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#### 4.2.1 Arithmetic expressions

coNCePTuaL supports a variety of arithmetic expressions. The following is the language’s order of operations from highest to lowest precedence:

 unary ‘+’, ‘-’, `NOT`, ‘ ( , …)’, ‘REAL( )’ power ‘**’ multiplicative ‘*’, ‘/’, `MOD`, ‘<<’, ‘>>’, ‘&’ additive ‘+’, ‘-’, ‘|’, `XOR` conditional ‘ `IF` `OTHERWISE`

In addition, as in most programming languages, parentheses can be used to group subexpressions.

The ‘&’ (“and”), ‘|’ (“or”), `XOR`, and `NOT` operators perform bitwise, not logical, operations. That is, they accept numerical arguments, not truth-value arguments. Hence, for example, ‘3 | 5’ is equal to ‘7’.

<<’ and ‘>>’ are bit-shift operators. That is, ‘a << b’ is the coNCePTuaL equivalent of the mathematical expression a * 2^b and ‘a >> b’ is the coNCePTuaL equivalent of the mathematical expression a / 2^b. Consequently, negative values of b are valid and correspond to a shift in the opposite direction. (In contrast, C and Perl treat a negative shift amount as a—usually large—unsigned number and Python raises a `ValueError` exception on negative shifts.)

`MOD` is a modulo (i.e., remainder) operator: ‘10 MOD 3’ returns ‘1’. ‘MOD’ is guaranteed to return a nonnegative remainder. Hence, ‘16 MOD 7’ and ‘16 MOD -7’ both return ‘2’ even though ‘-5’ is also mathematically valid. Similarly, ‘-16 MOD 7’ and ‘-16 MOD -7’ both return ‘5’ even though ‘-2’ is also mathematically valid.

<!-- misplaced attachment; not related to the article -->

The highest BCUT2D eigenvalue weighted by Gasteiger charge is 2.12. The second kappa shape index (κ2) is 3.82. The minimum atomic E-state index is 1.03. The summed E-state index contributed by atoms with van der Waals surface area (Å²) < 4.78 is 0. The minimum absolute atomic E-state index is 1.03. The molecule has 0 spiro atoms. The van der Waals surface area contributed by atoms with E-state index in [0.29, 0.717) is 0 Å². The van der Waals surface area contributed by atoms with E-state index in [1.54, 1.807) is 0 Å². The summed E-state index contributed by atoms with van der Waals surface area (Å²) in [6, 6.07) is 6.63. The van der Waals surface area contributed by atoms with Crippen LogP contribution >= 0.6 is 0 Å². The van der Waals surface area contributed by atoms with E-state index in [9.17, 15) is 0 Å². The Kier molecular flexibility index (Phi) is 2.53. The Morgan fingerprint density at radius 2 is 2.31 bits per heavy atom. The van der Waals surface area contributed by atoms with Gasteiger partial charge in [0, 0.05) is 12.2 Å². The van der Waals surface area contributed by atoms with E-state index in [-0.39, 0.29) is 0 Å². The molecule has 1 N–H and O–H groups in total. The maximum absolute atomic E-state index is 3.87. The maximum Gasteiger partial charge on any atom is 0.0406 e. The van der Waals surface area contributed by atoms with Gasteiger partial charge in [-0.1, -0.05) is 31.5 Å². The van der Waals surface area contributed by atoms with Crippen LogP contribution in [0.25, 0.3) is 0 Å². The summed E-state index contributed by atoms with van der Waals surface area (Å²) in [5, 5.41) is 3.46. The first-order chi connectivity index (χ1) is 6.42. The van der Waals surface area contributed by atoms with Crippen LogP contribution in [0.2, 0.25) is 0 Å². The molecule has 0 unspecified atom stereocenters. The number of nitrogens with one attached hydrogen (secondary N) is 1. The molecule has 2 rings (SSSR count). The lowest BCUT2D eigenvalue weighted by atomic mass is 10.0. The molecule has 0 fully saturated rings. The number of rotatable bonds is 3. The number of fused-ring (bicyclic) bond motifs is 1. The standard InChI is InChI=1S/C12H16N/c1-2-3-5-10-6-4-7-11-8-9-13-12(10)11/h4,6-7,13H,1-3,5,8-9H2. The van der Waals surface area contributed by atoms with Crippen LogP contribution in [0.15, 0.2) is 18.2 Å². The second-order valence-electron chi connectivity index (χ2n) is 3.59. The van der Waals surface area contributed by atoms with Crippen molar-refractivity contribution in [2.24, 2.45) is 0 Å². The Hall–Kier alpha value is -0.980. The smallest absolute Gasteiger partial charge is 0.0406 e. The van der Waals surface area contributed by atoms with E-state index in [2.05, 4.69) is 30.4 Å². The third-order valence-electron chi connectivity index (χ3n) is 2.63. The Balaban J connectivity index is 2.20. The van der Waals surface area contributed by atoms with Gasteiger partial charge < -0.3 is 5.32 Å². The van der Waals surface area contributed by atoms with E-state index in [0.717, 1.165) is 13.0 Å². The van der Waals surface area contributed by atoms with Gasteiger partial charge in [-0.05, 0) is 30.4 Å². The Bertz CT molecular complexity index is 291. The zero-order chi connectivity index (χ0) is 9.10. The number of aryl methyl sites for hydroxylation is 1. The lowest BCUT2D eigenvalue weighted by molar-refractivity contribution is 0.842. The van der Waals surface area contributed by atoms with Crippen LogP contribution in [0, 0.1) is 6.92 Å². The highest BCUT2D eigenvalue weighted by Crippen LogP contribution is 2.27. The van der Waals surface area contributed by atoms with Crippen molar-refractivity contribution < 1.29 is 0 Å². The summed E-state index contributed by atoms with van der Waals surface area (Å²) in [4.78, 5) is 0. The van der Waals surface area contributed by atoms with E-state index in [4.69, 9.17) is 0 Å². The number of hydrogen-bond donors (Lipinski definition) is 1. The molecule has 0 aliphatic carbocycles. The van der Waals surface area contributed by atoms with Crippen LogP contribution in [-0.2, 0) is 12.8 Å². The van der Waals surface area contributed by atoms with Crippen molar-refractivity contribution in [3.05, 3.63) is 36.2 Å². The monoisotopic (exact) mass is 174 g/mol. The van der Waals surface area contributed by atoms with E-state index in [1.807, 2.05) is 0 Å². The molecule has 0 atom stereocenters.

The function calls allowed in ‘ <function>( <expr>, …)’ are listed and described in Built-in functions. All functions take one or more arithmetic expressions as an argument. The operator ‘*’ represents multiplication; ‘/’ represents division; and ‘**’ represents exponentiation (i.e., ‘x ** y== x^y, rounded towards zero). Note that 0^y generates a run-time error for y <= 0.

A conditional expression ‘ <expr1> `IF` <rel_expr> `OTHERWISE` <expr2>’ evaluates to <expr1> if the relational expression <rel_expr> evaluates to TRUE and <expr2> if <rel_expr> evaluates to FALSE.12 Relational expressions are described in Relational expressions. As some examples of conditional expressions, ‘666 IF 2+2=5 OTHERWISE 777’ returns ‘777’ while ‘666 IF 2+2=4 OTHERWISE 777’ returns ‘666’.

All operations proceed left-to-right except power and conditional expressions, which proceed right-to-left. That is, ‘4-3-2’ means (4-3)-2 but ‘4**3**2’ means 4^(3^2). Similarly, ‘2 IF p=0 OTHERWISE 1 IF p=1 OTHERWISE 0’ associates like ‘2 IF p=0 OTHERWISE (1 IF p=1 OTHERWISE 0)’, not like ‘(2 IF p=0 OTHERWISE 1) IF p=1 OTHERWISE 0’.

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It is therefore analogous to ‘ <rel_expr> ? <expr1> : <expr2>’ in the C programming language.

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Scott Pakin, pakin@lanl.gov